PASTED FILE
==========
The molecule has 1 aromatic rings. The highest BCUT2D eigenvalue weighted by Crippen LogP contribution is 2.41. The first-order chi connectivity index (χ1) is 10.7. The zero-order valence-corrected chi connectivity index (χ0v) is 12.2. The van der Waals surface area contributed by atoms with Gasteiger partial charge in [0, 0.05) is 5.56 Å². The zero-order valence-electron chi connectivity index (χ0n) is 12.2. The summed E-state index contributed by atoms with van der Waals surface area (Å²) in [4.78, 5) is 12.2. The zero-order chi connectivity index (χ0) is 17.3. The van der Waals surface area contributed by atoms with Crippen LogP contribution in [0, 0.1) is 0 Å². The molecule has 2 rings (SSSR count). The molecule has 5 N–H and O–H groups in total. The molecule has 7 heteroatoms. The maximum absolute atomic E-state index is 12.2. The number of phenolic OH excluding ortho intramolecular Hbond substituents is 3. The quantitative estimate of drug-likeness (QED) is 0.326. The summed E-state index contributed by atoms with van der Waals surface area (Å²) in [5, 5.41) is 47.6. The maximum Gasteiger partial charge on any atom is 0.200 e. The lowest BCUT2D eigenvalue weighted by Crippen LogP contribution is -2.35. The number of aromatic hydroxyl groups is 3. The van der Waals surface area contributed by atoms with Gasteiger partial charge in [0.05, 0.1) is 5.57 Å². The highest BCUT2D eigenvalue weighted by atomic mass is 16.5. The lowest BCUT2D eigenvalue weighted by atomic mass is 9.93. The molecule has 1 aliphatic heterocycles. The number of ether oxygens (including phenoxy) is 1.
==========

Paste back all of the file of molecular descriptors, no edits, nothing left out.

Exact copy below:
The molecule has 1 aromatic rings. The highest BCUT2D eigenvalue weighted by Crippen LogP contribution is 2.41. The first-order chi connectivity index (χ1) is 10.7. The zero-order valence-corrected chi connectivity index (χ0v) is 12.2. The van der Waals surface area contributed by atoms with Gasteiger partial charge in [0, 0.05) is 5.56 Å². The zero-order valence-electron chi connectivity index (χ0n) is 12.2. The summed E-state index contributed by atoms with van der Waals surface area (Å²) in [4.78, 5) is 12.2. The zero-order chi connectivity index (χ0) is 17.3. The van der Waals surface area contributed by atoms with Crippen LogP contribution in [0, 0.1) is 0 Å². The molecule has 2 rings (SSSR count). The molecule has 5 N–H and O–H groups in total. The molecule has 7 heteroatoms. The maximum absolute atomic E-state index is 12.2. The number of phenolic OH excluding ortho intramolecular Hbond substituents is 3. The quantitative estimate of drug-likeness (QED) is 0.326. The summed E-state index contributed by atoms with van der Waals surface area (Å²) in [5, 5.41) is 47.6. The maximum Gasteiger partial charge on any atom is 0.200 e. The lowest BCUT2D eigenvalue weighted by Crippen LogP contribution is -2.35. The number of aromatic hydroxyl groups is 3. The van der Waals surface area contributed by atoms with Gasteiger partial charge in [0.05, 0.1) is 5.57 Å². The highest BCUT2D eigenvalue weighted by atomic mass is 16.5. The lowest BCUT2D eigenvalue weighted by atomic mass is 9.93. The molecule has 1 aliphatic heterocycles. The number of ether oxygens (including phenoxy) is 1.